Getting a review sample of this unique ultrasonic record-cleaning machine took me years; apparently, Audiodesksysteme Gläss, a small German manufacturer, couldn't keep up with demand. I've also heard from a few sources that reliability was not high in the company's early days, but that now all that's been sorted out, as has manufacturing capacity.
John Atkinson  |  Oct 22, 2020  |  11 comments
Ever since I stopped using my Audio Research SP10 preamplifier in the early 1990s—its eight phono-stage tubes used to get too noisy too quickly—I tried a variety of standalone phono preamplifiers. Seeing the most service through the 1990s and 2000s were, first, a Mod Squad Phono Drive EPS, then a Linn Linto, both of which I purchased. But when I measured Channel D's Seta Model L, which Michael Fremer reviewed in the August 2010 issue, the Linto was pushed to one side. The battery-powered Seta L (footnote 1) had the lowest noise and distortion I had encountered in a phono preamplifier, and I eventually bought the sample I had been sent for a follow-up review in 2013.
Art Dudley  |  Aug 16, 2009  |  1 comments
This whole thing started up again when I tried to improve the phono-input section of my main system—not to enhance its performance (although you might expect that to happen), but to provide a fairer, more flexible context for evaluating new cartridges.
Herb Reichert  |  Nov 04, 2021  |  17 comments
In the household I grew up in, telling a lie was a death-penalty offense—worse than murder or leaving crumbs on the kitchen counter. So, believe me when I tell you that way more than a year ago, Musical Surroundings' Garth Leerer sent me DS Audio's lowest priced optical cartridge, the DS-E1 ($2750 with energizer/equalizer, footnote 1). He said, "You need to know about this." Then every few months he would write and politely inquire how I was liking it. Each time I would write back saying, "I'm sorry Garth, I haven't tried it yet, but I'll install it right after deadline."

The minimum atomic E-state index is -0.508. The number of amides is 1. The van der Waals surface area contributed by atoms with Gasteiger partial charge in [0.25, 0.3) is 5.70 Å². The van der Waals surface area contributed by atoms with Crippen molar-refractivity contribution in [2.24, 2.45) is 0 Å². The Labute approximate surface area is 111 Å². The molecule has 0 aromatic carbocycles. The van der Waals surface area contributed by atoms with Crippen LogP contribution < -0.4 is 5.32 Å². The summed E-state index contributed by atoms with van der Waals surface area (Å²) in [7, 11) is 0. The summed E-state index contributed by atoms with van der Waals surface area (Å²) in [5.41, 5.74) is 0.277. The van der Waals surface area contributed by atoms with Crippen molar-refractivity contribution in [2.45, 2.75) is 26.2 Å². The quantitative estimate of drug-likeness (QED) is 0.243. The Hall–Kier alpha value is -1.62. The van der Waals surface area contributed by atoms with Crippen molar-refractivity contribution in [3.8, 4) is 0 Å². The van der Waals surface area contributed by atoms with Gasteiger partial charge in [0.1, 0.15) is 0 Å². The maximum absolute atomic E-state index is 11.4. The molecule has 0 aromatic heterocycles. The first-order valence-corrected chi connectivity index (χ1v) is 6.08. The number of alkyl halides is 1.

Larry Archibald  |  Jun 18, 2015  |  First Published: May 01, 1982  |  3 comments
LAST (Liquid Archival Sound Treatment) is a record treatment developed by one Dr. Catalano, which promises to retard dramatically the wear of vinyl discs. I don't feel that the advent of true digital discs will diminish the importance of LAST; on the contrary, as this century comes to a close many stereo records will be in their 30s and 40s and in need of as much preservation as possible, if the sounds and performances we treasure are to be preserved.
Art Dudley  |  Mar 29, 2017  |  1 comments
Before I revert to form and leave the subject for another nine or ten months, I'll pick up where I left off in last month's column to focus once again on step-up transformers (SUTs) for moving-coil cartridges. There's yet another choice you should know about—in this case, a thoroughly brilliant, handmade SUT that sells for well under $1000.
Art Dudley  |  Apr 24, 2018  |  3 comments
In an oft-viewed clip on YouTube, recorded at the 2009 Grey Fox Bluegrass Festival, three world-class guitarists pause during a music workshop to talk about their instruments: Danny Knicely describes his 1939 Martin D-18, Chris Eldridge talks briefly about his own 1937 Martin D-28, and Josh Williams notes that his guitar was made in 2002, by the Kentucky-based luthier Neil Kendrick. Then, with fine comic timing, Knicely remarks, "One of these days, me and Chris will be able to afford a new guitar, too!"